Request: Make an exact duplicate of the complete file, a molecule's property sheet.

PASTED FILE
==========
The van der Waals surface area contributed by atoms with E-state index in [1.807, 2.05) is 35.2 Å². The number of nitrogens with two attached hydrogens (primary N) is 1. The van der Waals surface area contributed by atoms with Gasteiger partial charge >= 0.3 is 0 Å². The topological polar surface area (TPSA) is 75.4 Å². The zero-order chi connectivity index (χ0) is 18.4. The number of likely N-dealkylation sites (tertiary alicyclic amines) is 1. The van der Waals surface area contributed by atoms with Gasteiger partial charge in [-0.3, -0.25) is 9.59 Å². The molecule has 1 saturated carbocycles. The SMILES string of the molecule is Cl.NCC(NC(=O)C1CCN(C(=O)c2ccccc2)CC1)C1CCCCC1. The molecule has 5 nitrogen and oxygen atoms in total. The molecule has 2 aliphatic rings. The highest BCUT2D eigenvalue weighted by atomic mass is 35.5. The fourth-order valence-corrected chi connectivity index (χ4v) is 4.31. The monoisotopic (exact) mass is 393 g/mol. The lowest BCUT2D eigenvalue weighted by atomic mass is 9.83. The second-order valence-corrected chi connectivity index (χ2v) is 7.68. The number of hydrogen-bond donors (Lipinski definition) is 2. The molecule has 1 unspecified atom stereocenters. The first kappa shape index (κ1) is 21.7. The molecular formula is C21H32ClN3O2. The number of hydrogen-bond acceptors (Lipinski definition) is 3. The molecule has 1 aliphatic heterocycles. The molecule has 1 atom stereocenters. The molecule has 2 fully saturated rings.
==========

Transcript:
The van der Waals surface area contributed by atoms with E-state index in [1.807, 2.05) is 35.2 Å². The number of nitrogens with two attached hydrogens (primary N) is 1. The van der Waals surface area contributed by atoms with Gasteiger partial charge >= 0.3 is 0 Å². The topological polar surface area (TPSA) is 75.4 Å². The zero-order chi connectivity index (χ0) is 18.4. The number of likely N-dealkylation sites (tertiary alicyclic amines) is 1. The van der Waals surface area contributed by atoms with Gasteiger partial charge in [-0.3, -0.25) is 9.59 Å². The molecule has 1 saturated carbocycles. The SMILES string of the molecule is Cl.NCC(NC(=O)C1CCN(C(=O)c2ccccc2)CC1)C1CCCCC1. The molecule has 5 nitrogen and oxygen atoms in total. The molecule has 2 aliphatic rings. The highest BCUT2D eigenvalue weighted by atomic mass is 35.5. The fourth-order valence-corrected chi connectivity index (χ4v) is 4.31. The monoisotopic (exact) mass is 393 g/mol. The lowest BCUT2D eigenvalue weighted by atomic mass is 9.83. The second-order valence-corrected chi connectivity index (χ2v) is 7.68. The number of hydrogen-bond donors (Lipinski definition) is 2. The molecule has 1 unspecified atom stereocenters. The first kappa shape index (κ1) is 21.7. The molecular formula is C21H32ClN3O2. The number of hydrogen-bond acceptors (Lipinski definition) is 3. The molecule has 1 aliphatic heterocycles. The molecule has 1 atom stereocenters. The molecule has 2 fully saturated rings.